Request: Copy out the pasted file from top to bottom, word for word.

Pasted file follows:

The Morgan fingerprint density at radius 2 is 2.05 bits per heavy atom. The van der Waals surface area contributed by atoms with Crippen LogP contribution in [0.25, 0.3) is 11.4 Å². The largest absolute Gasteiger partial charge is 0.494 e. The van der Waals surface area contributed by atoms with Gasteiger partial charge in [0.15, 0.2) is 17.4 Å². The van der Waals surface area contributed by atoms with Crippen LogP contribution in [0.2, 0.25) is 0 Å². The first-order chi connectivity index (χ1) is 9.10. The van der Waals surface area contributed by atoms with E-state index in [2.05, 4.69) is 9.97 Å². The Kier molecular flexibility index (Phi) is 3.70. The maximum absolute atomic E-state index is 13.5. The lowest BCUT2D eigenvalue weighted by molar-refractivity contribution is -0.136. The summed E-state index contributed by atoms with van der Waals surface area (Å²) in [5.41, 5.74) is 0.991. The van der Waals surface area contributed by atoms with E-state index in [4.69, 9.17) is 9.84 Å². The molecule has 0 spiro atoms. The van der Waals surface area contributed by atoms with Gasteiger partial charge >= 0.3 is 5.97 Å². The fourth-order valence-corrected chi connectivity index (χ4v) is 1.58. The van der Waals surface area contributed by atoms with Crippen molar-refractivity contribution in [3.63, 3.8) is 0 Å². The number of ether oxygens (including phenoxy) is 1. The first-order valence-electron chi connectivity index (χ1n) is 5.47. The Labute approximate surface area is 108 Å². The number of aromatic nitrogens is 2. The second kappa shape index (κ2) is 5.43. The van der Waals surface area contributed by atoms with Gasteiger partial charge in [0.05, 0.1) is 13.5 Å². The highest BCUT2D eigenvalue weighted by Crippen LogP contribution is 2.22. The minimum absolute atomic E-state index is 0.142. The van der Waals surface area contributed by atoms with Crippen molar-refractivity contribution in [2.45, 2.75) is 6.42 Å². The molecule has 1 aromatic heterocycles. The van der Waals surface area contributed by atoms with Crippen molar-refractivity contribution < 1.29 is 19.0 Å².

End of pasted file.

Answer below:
The Morgan fingerprint density at radius 2 is 2.05 bits per heavy atom. The van der Waals surface area contributed by atoms with Crippen LogP contribution in [0.25, 0.3) is 11.4 Å². The largest absolute Gasteiger partial charge is 0.494 e. The van der Waals surface area contributed by atoms with Gasteiger partial charge in [0.15, 0.2) is 17.4 Å². The van der Waals surface area contributed by atoms with Crippen LogP contribution in [0.2, 0.25) is 0 Å². The first-order chi connectivity index (χ1) is 9.10. The van der Waals surface area contributed by atoms with E-state index in [2.05, 4.69) is 9.97 Å². The Kier molecular flexibility index (Phi) is 3.70. The maximum absolute atomic E-state index is 13.5. The lowest BCUT2D eigenvalue weighted by molar-refractivity contribution is -0.136. The summed E-state index contributed by atoms with van der Waals surface area (Å²) in [5.41, 5.74) is 0.991. The van der Waals surface area contributed by atoms with E-state index in [4.69, 9.17) is 9.84 Å². The molecule has 0 spiro atoms. The van der Waals surface area contributed by atoms with Gasteiger partial charge >= 0.3 is 5.97 Å². The fourth-order valence-corrected chi connectivity index (χ4v) is 1.58. The van der Waals surface area contributed by atoms with Crippen molar-refractivity contribution in [3.63, 3.8) is 0 Å². The number of ether oxygens (including phenoxy) is 1. The first-order valence-electron chi connectivity index (χ1n) is 5.47. The Labute approximate surface area is 108 Å². The number of aromatic nitrogens is 2. The second kappa shape index (κ2) is 5.43. The van der Waals surface area contributed by atoms with Gasteiger partial charge in [0.05, 0.1) is 13.5 Å². The highest BCUT2D eigenvalue weighted by Crippen LogP contribution is 2.22. The minimum absolute atomic E-state index is 0.142. The van der Waals surface area contributed by atoms with Crippen molar-refractivity contribution in [2.45, 2.75) is 6.42 Å². The molecule has 1 aromatic heterocycles. The van der Waals surface area contributed by atoms with Crippen molar-refractivity contribution < 1.29 is 19.0 Å².